Despite the myriad benefits of a University-wide Eco-Olympics, this program will likely cost money. We should evaluate the associated costs, with the understanding that we will reap the rewards of the investment with positive publicity (hard to quantify monetarily), decreased operating expenses and lower cost of offsets in 2024, the date set for carbon neutrality. The community is also likely to learn a great deal in the process. Knowledge in the service of society….

But wait, there’s more; I haven’t gotten to prizes yet. They should be good—more than, but also including a trophy—certainly more than T-shirts and ice cream. That is all. Discuss.

Liz Bloomhardt is a fourth-year graduate student in mechanical engineering. Her column runs every other Friday.

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By Liz Bloomhardt

Published December 13, 2010

It has been a little more than one year since the Board of Trustees approved the University’s Climate Action Plan (CAP) at their October 2009 meeting. Since then, it’s been a busy year for the environment, both on and off campus.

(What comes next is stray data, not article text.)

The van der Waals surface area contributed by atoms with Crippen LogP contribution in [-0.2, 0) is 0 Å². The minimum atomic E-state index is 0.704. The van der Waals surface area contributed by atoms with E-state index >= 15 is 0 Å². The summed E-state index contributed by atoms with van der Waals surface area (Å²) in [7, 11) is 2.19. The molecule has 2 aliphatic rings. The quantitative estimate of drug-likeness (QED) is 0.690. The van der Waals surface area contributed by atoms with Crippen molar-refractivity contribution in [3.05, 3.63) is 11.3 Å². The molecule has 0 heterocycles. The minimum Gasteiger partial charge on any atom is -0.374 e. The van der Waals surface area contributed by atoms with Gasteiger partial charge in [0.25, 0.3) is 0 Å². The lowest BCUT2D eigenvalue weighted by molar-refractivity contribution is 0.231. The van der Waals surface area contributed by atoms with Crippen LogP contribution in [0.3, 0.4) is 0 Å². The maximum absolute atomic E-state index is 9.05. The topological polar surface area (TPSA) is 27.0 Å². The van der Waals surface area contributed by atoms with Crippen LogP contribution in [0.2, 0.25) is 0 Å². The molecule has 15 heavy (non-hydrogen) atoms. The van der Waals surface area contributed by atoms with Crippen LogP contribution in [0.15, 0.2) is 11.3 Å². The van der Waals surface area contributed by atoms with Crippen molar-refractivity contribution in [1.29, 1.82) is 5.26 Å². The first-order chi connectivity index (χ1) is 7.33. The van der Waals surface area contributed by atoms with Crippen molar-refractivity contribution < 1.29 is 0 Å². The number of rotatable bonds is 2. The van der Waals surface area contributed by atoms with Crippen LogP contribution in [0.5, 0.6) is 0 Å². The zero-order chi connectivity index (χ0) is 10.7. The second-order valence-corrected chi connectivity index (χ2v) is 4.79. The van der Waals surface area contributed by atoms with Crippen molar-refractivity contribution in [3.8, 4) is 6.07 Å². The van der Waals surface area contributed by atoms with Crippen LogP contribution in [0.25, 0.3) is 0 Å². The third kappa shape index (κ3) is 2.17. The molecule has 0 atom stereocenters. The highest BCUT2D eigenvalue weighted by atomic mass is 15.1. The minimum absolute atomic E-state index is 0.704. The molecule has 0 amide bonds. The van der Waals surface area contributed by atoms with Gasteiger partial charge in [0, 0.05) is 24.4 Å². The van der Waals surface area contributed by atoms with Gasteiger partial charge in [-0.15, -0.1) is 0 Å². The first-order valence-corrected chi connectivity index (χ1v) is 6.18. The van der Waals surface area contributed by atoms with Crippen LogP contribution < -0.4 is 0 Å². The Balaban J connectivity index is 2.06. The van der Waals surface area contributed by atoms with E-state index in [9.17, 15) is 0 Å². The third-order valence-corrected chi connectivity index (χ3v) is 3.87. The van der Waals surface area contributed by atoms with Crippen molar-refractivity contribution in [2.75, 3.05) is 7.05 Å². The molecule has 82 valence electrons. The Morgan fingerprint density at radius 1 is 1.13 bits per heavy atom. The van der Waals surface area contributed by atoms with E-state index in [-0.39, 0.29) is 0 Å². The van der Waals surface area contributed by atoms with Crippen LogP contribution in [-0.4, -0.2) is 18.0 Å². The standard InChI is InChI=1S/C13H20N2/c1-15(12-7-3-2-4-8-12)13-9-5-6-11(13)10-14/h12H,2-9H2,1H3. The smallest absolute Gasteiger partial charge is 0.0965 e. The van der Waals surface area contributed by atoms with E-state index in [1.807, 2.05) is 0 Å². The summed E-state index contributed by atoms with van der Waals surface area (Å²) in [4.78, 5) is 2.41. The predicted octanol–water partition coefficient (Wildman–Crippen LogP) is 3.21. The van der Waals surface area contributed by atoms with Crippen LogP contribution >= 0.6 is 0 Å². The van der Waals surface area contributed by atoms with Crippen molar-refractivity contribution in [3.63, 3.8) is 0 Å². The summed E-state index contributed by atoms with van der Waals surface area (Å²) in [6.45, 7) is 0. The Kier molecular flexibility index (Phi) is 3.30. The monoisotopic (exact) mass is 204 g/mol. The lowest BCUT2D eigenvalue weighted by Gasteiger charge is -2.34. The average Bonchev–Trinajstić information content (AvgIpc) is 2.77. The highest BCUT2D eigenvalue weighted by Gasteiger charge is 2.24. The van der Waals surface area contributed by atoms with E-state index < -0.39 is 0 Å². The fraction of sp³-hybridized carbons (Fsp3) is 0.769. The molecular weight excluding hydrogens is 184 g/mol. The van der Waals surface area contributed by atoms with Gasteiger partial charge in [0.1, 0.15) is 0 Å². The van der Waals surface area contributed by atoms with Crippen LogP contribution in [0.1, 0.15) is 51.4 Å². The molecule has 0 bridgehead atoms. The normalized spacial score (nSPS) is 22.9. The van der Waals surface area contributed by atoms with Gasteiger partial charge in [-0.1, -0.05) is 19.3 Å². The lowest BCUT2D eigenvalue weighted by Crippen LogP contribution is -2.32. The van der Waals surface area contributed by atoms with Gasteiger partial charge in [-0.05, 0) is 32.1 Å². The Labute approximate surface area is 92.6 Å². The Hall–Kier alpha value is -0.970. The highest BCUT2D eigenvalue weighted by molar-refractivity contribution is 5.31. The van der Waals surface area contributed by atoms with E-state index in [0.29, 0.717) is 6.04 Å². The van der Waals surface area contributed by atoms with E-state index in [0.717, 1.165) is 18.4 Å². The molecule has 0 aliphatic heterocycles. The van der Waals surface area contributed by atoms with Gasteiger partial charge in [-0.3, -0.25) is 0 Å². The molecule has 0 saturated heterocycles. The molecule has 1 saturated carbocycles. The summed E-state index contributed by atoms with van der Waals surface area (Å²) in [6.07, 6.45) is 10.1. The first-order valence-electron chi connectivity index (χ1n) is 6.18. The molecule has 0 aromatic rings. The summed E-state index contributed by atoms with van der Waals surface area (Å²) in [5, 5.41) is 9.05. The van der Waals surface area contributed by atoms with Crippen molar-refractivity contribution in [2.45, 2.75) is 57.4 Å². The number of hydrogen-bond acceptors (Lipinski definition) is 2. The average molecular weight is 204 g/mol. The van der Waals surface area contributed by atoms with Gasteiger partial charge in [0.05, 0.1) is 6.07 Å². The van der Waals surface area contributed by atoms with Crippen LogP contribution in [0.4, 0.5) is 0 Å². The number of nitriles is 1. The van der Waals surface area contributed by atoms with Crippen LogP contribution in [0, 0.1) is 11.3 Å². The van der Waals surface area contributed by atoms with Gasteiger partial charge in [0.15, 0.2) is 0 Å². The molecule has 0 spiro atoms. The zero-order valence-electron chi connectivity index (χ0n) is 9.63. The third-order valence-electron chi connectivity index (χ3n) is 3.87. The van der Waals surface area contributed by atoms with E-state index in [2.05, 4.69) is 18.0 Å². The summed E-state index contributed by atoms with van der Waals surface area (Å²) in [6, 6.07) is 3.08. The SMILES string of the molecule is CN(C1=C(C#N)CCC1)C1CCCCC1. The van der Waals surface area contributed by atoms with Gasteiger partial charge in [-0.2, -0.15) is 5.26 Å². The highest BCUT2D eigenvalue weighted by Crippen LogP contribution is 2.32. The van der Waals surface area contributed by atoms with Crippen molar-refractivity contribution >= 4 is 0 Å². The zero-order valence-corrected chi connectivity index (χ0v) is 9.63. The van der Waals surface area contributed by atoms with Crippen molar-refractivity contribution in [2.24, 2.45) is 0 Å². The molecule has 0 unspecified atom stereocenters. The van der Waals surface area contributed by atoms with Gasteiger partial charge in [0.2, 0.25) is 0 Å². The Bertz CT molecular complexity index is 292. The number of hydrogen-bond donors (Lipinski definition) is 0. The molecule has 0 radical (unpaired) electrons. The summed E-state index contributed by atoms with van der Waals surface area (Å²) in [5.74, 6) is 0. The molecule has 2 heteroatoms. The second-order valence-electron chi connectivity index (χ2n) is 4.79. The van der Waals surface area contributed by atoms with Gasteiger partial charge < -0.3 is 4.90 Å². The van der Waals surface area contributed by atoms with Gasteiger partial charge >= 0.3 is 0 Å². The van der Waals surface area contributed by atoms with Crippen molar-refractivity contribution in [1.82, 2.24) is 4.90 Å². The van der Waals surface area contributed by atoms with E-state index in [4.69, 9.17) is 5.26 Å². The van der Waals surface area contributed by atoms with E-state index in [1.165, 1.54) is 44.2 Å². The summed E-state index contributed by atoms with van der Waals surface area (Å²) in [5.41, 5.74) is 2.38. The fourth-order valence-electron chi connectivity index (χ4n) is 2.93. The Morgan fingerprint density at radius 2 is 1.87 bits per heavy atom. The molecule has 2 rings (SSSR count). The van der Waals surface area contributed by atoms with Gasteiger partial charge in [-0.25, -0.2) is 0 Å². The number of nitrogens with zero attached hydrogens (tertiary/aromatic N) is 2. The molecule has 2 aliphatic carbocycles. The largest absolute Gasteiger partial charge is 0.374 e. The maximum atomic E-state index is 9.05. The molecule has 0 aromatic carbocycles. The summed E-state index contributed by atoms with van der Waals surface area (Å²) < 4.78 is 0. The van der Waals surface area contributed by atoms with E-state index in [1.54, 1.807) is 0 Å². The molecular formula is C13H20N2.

Nationally, the spotlight swung to the Gulf of Mexico in late April, coinciding with the 40th anniversary of Earth Day, when the Deepwater Horizon oil rig exploded and BP’s Macondo well blew-out, starting a gushing torrent of oil that would not be stemmed for three months. Impacts from the spill are still being felt in the region’s economy and environment, as well as in Washington, D.C. Veteran of the Hill and Director of the Nicholas Institute for Environmental Policy Solutions Tim Profeta explained that the disaster, which should have provided the perfect impetus for action on the comprehensive climate legislation set for debate in the Senate, instead presented as “a perfect mismatch in the legislative vehicle with the situation that was creating the political window [for action].” The climate bill had promised to expand offshore drilling.

While the national carbon approach may be on hold, instead shifting to a debate on more specific policy approaches for the energy and transportation sectors, California’s AB 32, a state based approach to a cap-and-trade system on carbon, survived a ballot referendum and will take effect in the coming year.